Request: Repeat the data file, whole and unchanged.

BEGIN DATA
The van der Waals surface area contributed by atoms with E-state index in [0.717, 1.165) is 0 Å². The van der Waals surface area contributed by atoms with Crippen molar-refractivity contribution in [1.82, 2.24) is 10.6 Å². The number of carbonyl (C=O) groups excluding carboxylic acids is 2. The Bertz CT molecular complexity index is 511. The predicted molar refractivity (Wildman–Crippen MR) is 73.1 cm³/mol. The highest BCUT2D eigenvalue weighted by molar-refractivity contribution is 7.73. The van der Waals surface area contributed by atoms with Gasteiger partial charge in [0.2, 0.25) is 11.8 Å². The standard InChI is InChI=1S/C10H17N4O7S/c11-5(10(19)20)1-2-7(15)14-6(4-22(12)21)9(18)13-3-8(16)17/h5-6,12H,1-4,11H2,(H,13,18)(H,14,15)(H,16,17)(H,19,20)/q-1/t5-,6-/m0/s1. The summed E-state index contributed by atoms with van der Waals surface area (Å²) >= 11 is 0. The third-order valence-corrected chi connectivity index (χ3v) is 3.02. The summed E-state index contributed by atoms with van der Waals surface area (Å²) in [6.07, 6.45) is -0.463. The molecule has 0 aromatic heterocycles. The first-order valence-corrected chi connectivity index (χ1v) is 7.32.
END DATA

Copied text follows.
The van der Waals surface area contributed by atoms with E-state index in [0.717, 1.165) is 0 Å². The van der Waals surface area contributed by atoms with Crippen molar-refractivity contribution in [1.82, 2.24) is 10.6 Å². The number of carbonyl (C=O) groups excluding carboxylic acids is 2. The Bertz CT molecular complexity index is 511. The predicted molar refractivity (Wildman–Crippen MR) is 73.1 cm³/mol. The highest BCUT2D eigenvalue weighted by molar-refractivity contribution is 7.73. The van der Waals surface area contributed by atoms with Gasteiger partial charge in [0.2, 0.25) is 11.8 Å². The standard InChI is InChI=1S/C10H17N4O7S/c11-5(10(19)20)1-2-7(15)14-6(4-22(12)21)9(18)13-3-8(16)17/h5-6,12H,1-4,11H2,(H,13,18)(H,14,15)(H,16,17)(H,19,20)/q-1/t5-,6-/m0/s1. The summed E-state index contributed by atoms with van der Waals surface area (Å²) >= 11 is 0. The third-order valence-corrected chi connectivity index (χ3v) is 3.02. The summed E-state index contributed by atoms with van der Waals surface area (Å²) in [6.07, 6.45) is -0.463. The molecule has 0 aromatic heterocycles. The first-order valence-corrected chi connectivity index (χ1v) is 7.32.